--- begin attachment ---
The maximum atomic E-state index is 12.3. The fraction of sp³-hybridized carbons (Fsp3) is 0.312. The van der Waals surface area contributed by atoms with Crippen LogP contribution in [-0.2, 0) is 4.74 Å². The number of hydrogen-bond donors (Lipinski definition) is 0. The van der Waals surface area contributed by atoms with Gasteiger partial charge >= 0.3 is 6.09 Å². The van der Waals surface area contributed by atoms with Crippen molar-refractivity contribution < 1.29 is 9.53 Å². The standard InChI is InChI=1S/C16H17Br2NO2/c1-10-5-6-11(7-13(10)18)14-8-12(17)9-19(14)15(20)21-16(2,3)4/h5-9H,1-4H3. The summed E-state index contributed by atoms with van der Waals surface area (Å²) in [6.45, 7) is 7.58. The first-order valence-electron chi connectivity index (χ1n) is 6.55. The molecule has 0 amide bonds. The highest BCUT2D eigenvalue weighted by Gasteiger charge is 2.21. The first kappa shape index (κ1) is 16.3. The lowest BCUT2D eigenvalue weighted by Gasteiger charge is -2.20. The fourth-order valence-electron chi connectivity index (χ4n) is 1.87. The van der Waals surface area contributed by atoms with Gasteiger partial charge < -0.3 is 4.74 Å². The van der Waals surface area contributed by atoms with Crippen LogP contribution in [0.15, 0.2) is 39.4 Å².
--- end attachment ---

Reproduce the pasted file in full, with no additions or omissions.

The maximum atomic E-state index is 12.3. The fraction of sp³-hybridized carbons (Fsp3) is 0.312. The van der Waals surface area contributed by atoms with Crippen LogP contribution in [-0.2, 0) is 4.74 Å². The number of hydrogen-bond donors (Lipinski definition) is 0. The van der Waals surface area contributed by atoms with Gasteiger partial charge >= 0.3 is 6.09 Å². The van der Waals surface area contributed by atoms with Crippen molar-refractivity contribution < 1.29 is 9.53 Å². The standard InChI is InChI=1S/C16H17Br2NO2/c1-10-5-6-11(7-13(10)18)14-8-12(17)9-19(14)15(20)21-16(2,3)4/h5-9H,1-4H3. The summed E-state index contributed by atoms with van der Waals surface area (Å²) in [6.45, 7) is 7.58. The first-order valence-electron chi connectivity index (χ1n) is 6.55. The molecule has 0 amide bonds. The highest BCUT2D eigenvalue weighted by Gasteiger charge is 2.21. The first kappa shape index (κ1) is 16.3. The lowest BCUT2D eigenvalue weighted by Gasteiger charge is -2.20. The fourth-order valence-electron chi connectivity index (χ4n) is 1.87. The van der Waals surface area contributed by atoms with Gasteiger partial charge < -0.3 is 4.74 Å². The van der Waals surface area contributed by atoms with Crippen LogP contribution in [0.15, 0.2) is 39.4 Å².